Speed is both a product of modern life and an agent of it. In the late 19th century and through the 20th, new technologies of mobility and transmission—trains, cars, airplanes, radio, film, television, to name only a few—increased the pace of life, collapsing distances between people and places and assaulting the senses. Intense new physical sensations and visual phenomena meant that speed could be experienced as either euphoric or terrifying; in our sightlines speed vibrates with a zoom, rush, blur, and crash. At the same time, the urge to document speed led to slow-motion or stop-motion, new visual conventions of freezing time.
Go, the second exhibition in the Art Institute’s Modern Series, explores how artists responded to different ways of experiencing and seeing the world in the accelerated modern age. The show offers a range of sensory encounters: slow down and consider how a photographer’s blur might correspond to the efficient contours of a streamlined chair. Does a spinning gear buzz in the same way as an optical pattern? Do swiftly scribbled gestures in paint and the fuzz of a staticky screen exist on the same continuum of hyper-stimulation? Where is the line between stop-motion and suspension, between capturing what the eye cannot see on its own and the illusion of stillness the experience of great speed can produce?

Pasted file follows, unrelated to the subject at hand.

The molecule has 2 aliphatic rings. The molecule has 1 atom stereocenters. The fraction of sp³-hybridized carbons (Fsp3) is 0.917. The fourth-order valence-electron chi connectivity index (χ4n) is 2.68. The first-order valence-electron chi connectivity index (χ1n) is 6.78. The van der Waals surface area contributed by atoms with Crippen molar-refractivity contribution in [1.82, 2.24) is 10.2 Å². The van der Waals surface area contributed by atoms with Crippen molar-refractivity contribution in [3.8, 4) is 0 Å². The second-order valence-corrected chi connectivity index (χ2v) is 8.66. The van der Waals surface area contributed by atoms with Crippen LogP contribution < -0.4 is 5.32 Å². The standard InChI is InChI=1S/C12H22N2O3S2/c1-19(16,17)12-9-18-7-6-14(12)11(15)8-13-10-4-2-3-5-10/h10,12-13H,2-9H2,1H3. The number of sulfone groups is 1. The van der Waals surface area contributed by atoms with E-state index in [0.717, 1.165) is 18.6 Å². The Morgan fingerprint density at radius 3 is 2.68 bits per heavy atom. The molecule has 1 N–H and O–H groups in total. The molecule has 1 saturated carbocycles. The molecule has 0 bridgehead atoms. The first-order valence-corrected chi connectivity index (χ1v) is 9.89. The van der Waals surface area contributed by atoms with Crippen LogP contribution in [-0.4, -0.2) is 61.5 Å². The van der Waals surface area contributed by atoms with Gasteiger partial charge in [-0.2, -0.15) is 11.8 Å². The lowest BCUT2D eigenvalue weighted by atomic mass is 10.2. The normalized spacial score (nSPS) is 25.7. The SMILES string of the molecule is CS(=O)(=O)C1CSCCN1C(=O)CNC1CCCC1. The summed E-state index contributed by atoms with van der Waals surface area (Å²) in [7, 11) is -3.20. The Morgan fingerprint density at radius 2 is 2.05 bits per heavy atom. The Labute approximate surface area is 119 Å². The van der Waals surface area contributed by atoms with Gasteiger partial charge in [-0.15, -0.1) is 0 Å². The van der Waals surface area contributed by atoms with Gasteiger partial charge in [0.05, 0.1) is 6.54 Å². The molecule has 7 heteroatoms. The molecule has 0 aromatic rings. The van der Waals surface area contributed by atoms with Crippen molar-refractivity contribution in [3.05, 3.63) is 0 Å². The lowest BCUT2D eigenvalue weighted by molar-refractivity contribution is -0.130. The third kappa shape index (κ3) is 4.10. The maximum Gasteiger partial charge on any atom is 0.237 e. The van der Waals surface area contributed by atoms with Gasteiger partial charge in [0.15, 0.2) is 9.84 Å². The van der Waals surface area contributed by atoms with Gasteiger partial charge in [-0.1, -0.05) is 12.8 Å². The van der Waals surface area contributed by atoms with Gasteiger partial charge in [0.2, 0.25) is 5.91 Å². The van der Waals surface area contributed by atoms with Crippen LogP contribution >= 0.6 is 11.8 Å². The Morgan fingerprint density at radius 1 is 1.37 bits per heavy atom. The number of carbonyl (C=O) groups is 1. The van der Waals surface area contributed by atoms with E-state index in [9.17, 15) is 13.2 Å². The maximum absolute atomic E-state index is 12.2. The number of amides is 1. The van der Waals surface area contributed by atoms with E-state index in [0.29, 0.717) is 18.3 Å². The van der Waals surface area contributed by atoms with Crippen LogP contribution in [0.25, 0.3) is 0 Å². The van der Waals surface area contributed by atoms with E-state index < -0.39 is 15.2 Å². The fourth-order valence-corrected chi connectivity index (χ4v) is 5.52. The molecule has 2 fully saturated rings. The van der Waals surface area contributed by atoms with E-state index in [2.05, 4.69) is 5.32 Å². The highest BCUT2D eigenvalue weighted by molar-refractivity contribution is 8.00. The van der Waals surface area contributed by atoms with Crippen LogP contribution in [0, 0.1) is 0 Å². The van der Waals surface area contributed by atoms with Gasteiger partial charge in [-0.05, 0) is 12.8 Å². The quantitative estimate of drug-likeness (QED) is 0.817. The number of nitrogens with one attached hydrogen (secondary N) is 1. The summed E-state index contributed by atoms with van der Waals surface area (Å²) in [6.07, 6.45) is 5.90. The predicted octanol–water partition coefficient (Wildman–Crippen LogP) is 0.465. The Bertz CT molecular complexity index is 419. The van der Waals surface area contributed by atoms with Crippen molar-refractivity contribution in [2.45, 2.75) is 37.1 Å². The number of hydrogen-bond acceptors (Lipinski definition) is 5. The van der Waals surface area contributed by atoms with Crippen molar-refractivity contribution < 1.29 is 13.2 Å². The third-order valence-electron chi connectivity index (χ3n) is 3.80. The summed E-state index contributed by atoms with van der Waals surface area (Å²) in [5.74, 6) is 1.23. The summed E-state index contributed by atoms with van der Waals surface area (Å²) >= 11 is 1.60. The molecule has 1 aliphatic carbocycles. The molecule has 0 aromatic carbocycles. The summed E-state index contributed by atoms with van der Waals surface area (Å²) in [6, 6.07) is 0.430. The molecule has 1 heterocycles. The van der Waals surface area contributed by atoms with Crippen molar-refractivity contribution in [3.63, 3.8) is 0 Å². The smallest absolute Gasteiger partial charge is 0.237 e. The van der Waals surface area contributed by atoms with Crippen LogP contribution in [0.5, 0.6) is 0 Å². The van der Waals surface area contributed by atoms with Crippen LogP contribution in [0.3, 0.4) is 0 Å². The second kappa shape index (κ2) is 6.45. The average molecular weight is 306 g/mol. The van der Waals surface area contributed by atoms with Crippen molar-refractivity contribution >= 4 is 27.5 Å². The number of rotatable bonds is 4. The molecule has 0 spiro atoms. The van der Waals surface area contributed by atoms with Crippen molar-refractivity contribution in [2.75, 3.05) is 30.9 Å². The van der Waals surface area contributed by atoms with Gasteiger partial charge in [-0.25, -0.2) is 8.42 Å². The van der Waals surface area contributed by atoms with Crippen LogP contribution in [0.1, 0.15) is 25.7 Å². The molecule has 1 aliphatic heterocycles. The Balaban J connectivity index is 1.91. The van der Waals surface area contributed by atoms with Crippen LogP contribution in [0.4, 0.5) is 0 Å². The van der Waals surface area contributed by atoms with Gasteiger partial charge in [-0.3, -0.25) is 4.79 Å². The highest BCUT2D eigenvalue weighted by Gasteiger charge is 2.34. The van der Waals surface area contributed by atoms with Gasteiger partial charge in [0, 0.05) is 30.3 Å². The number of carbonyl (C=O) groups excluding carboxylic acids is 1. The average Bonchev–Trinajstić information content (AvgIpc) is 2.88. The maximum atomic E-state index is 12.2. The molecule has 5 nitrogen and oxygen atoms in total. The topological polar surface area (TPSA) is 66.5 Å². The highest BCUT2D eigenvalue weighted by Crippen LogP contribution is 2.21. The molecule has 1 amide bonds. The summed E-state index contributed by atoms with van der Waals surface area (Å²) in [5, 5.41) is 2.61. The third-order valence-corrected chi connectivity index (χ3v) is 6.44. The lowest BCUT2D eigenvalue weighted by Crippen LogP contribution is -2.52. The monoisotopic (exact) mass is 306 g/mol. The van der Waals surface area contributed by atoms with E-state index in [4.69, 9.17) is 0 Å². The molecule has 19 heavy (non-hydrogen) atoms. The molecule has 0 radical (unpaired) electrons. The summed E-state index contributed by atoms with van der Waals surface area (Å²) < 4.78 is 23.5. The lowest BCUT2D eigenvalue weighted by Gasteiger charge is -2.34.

Through paintings, sculpture, works on paper, photographs, designed objects, textiles, books, and films, Go reveals not only how speed has been celebrated but also how it has been managed and resisted. Thus, as a title, Go summons both the initiation of movement—a launch—and a kind of ongoingness.
About The Modern Series
A quintessentially modern city, Chicago has been known as a place for modern art for over a century, and the Art Institute of Chicago has been central to this history. The Modern Series exhibitions are designed to bring together the museum’s acclaimed holdings of modern art across all media, display them in fresh and innovative ways within new intellectual contexts, and demonstrate the continued vitality and relevance of modern art today.